Diabetes mellitus is a major public health problem in Africa but also presents with some atypical clinical phenotypes that require specific management strategies. However, this part of the world, with its health systems adapted to dealing with communicable disease, faces the challenge of inadequate availability and allocation of resources for noncommunicable diseases that often have a more chronic course. Other major challenges encountered are the lack of adequate education of patients about the disease and its treatment, the late presentation of patients to health facilities, the lack of adequate diagnostic facilities, the unavailability of diabetes medications in some instances and their unaffordability when available, and inadequate data on the actual burden of the disease and treatment coverage. Despite the specificities of diabetes mellitus in Africa, many countries still rely on guidelines essentially used in developed countries.
Nevertheless, there has been significant progress in the treatment of diabetes in Africa in recent years with expansion in coverage and types of diabetes care services. The creation of national diabetes registries, diabetes associations, and national diabetes programs and the adoption of contextualized guidelines for the management of diabetes in several countries in Africa, together with the expansion of the multidisciplinary approach to treatment of this chronic disease, have been increasingly gaining grounds in Africa. However much still remains to be done in this part of the world concerning diabetes management. To this effect, the African regional branch of the International Diabetes Federation, through the African Diabetes Declaration, has summoned governments and agencies involved in diabetes care in Africa to uphold standards of diabetes care with regard to prevention, early detection, availability, and affordability of treatment.
KeywordsAfrica Diabetes management Clinical guidelines Health beliefs Standards of diabetes care Health-seeking behaviors
- 1.International Diabetes Federation. IDF Diabetes Atlas. 7th ed; Brussels: International Diabetes Federation; 2015.Google Scholar
- 2.Choukem SP, Sobngwi E, Gautier JF. Les particularités du diabète chez le sujet originaire d’Afrique Noire. Sang Thromb Vaiss. 2007;19(10):513–8.Google Scholar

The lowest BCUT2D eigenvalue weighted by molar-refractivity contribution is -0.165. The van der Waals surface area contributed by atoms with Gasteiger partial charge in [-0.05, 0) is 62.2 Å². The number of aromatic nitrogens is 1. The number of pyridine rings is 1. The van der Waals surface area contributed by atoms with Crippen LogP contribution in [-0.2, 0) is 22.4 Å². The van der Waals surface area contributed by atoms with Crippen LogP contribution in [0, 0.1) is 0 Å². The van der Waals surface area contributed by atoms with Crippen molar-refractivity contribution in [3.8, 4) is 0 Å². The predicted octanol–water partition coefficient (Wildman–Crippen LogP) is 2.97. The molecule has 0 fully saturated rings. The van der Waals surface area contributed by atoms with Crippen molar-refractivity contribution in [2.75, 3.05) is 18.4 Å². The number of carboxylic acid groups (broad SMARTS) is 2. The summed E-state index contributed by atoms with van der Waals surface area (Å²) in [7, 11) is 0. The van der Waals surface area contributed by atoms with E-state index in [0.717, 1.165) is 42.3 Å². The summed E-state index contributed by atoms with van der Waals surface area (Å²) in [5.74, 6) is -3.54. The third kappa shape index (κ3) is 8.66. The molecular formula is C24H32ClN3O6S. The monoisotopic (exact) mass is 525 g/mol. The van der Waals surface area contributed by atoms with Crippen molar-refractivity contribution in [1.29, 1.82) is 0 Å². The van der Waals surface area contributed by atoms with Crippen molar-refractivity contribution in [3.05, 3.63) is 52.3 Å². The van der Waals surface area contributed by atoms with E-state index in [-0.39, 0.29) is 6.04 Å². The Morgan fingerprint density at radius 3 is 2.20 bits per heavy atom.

- 6.Pastakia SD, Pekny CR, Manyara SM, Fischer L. Diabetes in sub-Saharan Africa – from policy to practice to progress: targeting the existing gaps for future care for diabetes [Internet]. Diabetes Metab Syndr Obes. 2017;10, 247–263. [cited 2017 Aug 7]. Available from: https://www.dovepress.com/diabetes-in-sub-saharan-africa-from-policy-to-practice-to-progress-tar-peer-reviewed-article-DMSO
- 7.IDF Africa Region Task Force on Type 2 Diabetes Clinical Practice Guidelines. Type 2 diabetes clinical practice guidelines for sub-Saharan Africa. Dar es salaam: International Diabetes Federation Africa Region; 2006.Google Scholar
- 8.The 2012 SEMDSA guideline for the management of type 2 diabetes. J Endocrinol Metab Diabetes South Afr. 2012;17(1):S1–94.Google Scholar
- 9.Diabetes Association of Nigeria (DAN). Clinical practice guidelines for diabetes management in Nigeria. Lagos: Diabetes Association Of Nigeria; 2013.Google Scholar
- 10.The 2017 SEMDSA guidelines for the management of type 2 diabetes. J Endocrinol Metab Diabetes South Afr. 2017;22(1):1–182.Google Scholar
- 14.International Diabetes Federation. IDF clinical practice recommendations for managing type 2 diabetes in primary care. Brussels: International Diabetes Federation; 2017.Google Scholar
- 17.International Diabetes Federation. Management of gestational diabetes in the community. Training manual for community health workers. Brussels: International Diabetes Association; 2015.Google Scholar
- 19.Dahjio Y, Noubiap JJN, Azabji-Kenfack M, Essouma M, Loni GE, Onana AE, et al. Impact of a 12-week aerobic exercise training program on anthropometric and metabolic parameters of a group of type 2 diabetes Cameroonian women aged ≥50 years. Ann Transl Med [Internet]. 2016 [cited 2017 Sep 4];4(19). Available from: http://www.ncbi.nlm.nih.gov/pmc/articles/PMC5075844/.
- 28.Majaliwa ES, Elusiyan BJ, Adesiyun OO, Laigong P, others. Type 1 diabetes mellitus in the African population: epidemiology and management challenges. Acta Bio Medica Atenei Parm. 2009;79(3):255–9.Google Scholar
- 32.Hakeem AO. The dynamics of diabetes care in Africa. J Glob Diabetes Clin Metab. 2017:2(2);1–3.Google Scholar
- 38.Kengne AP, Sobngwi E, Fezeu L, Awah PK, Dongmo S, Mbanya J-C. Setting-up nurse-led pilot clinics for the management of non-communicable diseases at primary health care level in resource-limited settings of Africa. Pan Afr Med J [Internet]. 2009 [cited 2017 Sep 6];3. Available from: http://www.ncbi.nlm.nih.gov/pmc/articles/PMC2984281/.
- Setel PW. Non-communicable diseases, political economy, and culture in Africa: anthropological applications in an emerging pandemic. Ethn Dis. 2003;13(2):S149–57. (Examines the need for anthropological perspectives on the causes, prevention, and control of NCDs, such as diabetes, in Africa).PubMedGoogle Scholar